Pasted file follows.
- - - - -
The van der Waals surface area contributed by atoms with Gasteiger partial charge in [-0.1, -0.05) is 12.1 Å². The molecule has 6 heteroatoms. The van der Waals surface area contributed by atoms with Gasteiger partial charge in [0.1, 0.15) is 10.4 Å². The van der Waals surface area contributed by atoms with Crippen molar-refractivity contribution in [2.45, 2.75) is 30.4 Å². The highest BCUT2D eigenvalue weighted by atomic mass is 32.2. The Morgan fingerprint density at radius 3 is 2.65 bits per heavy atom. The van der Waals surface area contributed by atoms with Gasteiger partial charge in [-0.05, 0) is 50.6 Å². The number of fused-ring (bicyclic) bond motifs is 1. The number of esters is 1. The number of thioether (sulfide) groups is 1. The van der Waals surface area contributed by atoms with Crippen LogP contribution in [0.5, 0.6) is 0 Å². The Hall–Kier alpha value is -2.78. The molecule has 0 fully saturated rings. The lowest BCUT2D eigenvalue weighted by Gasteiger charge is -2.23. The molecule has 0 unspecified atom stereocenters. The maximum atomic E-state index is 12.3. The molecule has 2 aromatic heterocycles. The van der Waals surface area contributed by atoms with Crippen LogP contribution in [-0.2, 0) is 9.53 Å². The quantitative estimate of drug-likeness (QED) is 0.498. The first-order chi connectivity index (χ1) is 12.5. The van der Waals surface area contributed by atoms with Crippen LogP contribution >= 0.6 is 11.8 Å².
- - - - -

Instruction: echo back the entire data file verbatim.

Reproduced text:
The van der Waals surface area contributed by atoms with Gasteiger partial charge in [-0.1, -0.05) is 12.1 Å². The molecule has 6 heteroatoms. The van der Waals surface area contributed by atoms with Gasteiger partial charge in [0.1, 0.15) is 10.4 Å². The van der Waals surface area contributed by atoms with Crippen molar-refractivity contribution in [2.45, 2.75) is 30.4 Å². The highest BCUT2D eigenvalue weighted by atomic mass is 32.2. The Morgan fingerprint density at radius 3 is 2.65 bits per heavy atom. The van der Waals surface area contributed by atoms with Gasteiger partial charge in [-0.05, 0) is 50.6 Å². The number of fused-ring (bicyclic) bond motifs is 1. The number of esters is 1. The number of thioether (sulfide) groups is 1. The van der Waals surface area contributed by atoms with Crippen LogP contribution in [0.5, 0.6) is 0 Å². The Hall–Kier alpha value is -2.78. The molecule has 0 fully saturated rings. The lowest BCUT2D eigenvalue weighted by Gasteiger charge is -2.23. The molecule has 0 unspecified atom stereocenters. The maximum atomic E-state index is 12.3. The molecule has 2 aromatic heterocycles. The van der Waals surface area contributed by atoms with Crippen LogP contribution in [-0.2, 0) is 9.53 Å². The quantitative estimate of drug-likeness (QED) is 0.498. The first-order chi connectivity index (χ1) is 12.5. The van der Waals surface area contributed by atoms with Crippen LogP contribution >= 0.6 is 11.8 Å².